"Waterloo Sunset" is like a great landscape painting, worthy of Turner or Monet; it's also a cinematic piece, with its wide-angle shots, dissolves, close-ups, and long tracking shot. It's a lyric poem, and it's also an epic novel. To do all this with one pop song, in the space of three minutes and seventeen seconds -- and to do it with a simple four-piece band (no added strings or horn sections, thank you) -- well, it's a wondrous achievement. If Ray Davies had done nothing else in his life, he'd be worthy of undying respect.

And of course, he has done more -- so much more....

NEXT: The Kinks Are the Village Green Appreciation Society and "Picture Book"


wwolfe said...

One of the big thrills of visiting London was when I stood on Waterloo bridge at sunset. Probably only a fellow Kinks fan would understand. (By the same logic, I've never been able to bring myself to watch "Far From the Madding Crowd," because I've no doubt that, no matter how fine the movie, there's no way John Schlesinger could have done as much for Terence Stamp and Julie Christy as Ray Davies did simply by using their names in this song. Again - this is logic understood only by other Kinks fans.)

Vivalabeat said...

Thanks a lot, Holly!

The last paragraph is what I've always though about this song. I can listen to it for hours over and over again. No other song's got this effect on me.

Every time I come to London I go to Waterloo bridge and every time I get there my iPod starts playing Waterloo Sunset.

As someone wrote after Ray's summer gig at Glastonbury, 'If you've never Sha-La-La-ed along with Ray Davies you've never lived'. I agree. Every time I hear Ray singing this song, every time the audience sha-la-la-es along, it makes me love this song even more, if it's possible.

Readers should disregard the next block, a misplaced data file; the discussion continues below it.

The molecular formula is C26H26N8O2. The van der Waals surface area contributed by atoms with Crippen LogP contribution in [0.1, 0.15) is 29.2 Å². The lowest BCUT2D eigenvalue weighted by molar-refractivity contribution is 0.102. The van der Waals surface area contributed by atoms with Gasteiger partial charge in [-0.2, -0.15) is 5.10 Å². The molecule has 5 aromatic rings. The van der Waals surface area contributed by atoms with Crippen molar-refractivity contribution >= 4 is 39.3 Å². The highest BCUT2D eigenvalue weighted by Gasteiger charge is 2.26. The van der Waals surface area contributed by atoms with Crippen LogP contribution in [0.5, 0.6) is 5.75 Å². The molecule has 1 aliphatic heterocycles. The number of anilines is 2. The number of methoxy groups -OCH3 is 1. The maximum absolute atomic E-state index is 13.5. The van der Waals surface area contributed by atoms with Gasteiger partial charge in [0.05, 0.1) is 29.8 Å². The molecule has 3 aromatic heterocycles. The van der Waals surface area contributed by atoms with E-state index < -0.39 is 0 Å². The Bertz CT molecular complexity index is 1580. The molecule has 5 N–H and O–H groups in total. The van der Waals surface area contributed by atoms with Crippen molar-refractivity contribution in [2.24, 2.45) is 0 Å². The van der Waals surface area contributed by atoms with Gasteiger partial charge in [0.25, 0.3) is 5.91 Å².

Holly A Hughes said...

Terry and Julie rule! (I did love the Schlesinger film, though. Only I'd have gone for Gabriel Oak/Alan Bates...)

Oh, so true, Viva, sha-la-la-ing is to be in paradise.

When I was in college, I always told people my great ambition in life was to be a back-up singers for the Kinks. They thought I was kidding.

I wasn't.

Betty C. said...

It is my favorite song. Ever.

Anonymous said...

At the risk of excommunication, the most overrated song in the Kinks Kanon.

I know I'm alone on this one, but I just had to say it.

By the way, Dave Emlen's great site, Kinda Kinks, recently had a nice and lengthy pod cast interview of Shel Talmy.

Gosh, I thought we was a Brit. Wrong again. Seemed like a down to earth guy. Spoke of The Who as well. Seemed to know what he was speaking about.

I always bought John Mendelsohnn's criticism of Talmy (in The Kink Kronichles liner notes) that the group was successful, not because of, but, in spite of, Talmy. After hearing the podcast I am not so sure.

Love the way you write, Holly.


Holly A Hughes said...

Thanks, Rich. And we'll forgive you the twin heresies of not loving "Waterloo Sunset" and of not hating Shel Talmy. ;)

That podcast was indeed fascinating. Shel Talmy may not have the same creative input that, for instance, George Martin had with the Beatles, but neither did he railroad young bands into recording in a certain style, as Mickie Most did. The Kinks clearly needed his steady and sympathetic hand on the rudder when they were just starting out. It was perhaps inevitably that eventually Ray Davies would learn his way around the studio and want more control. But if it hadn't been for Talmy, they'd never have been able to get their sound faithfully recorded in the first place.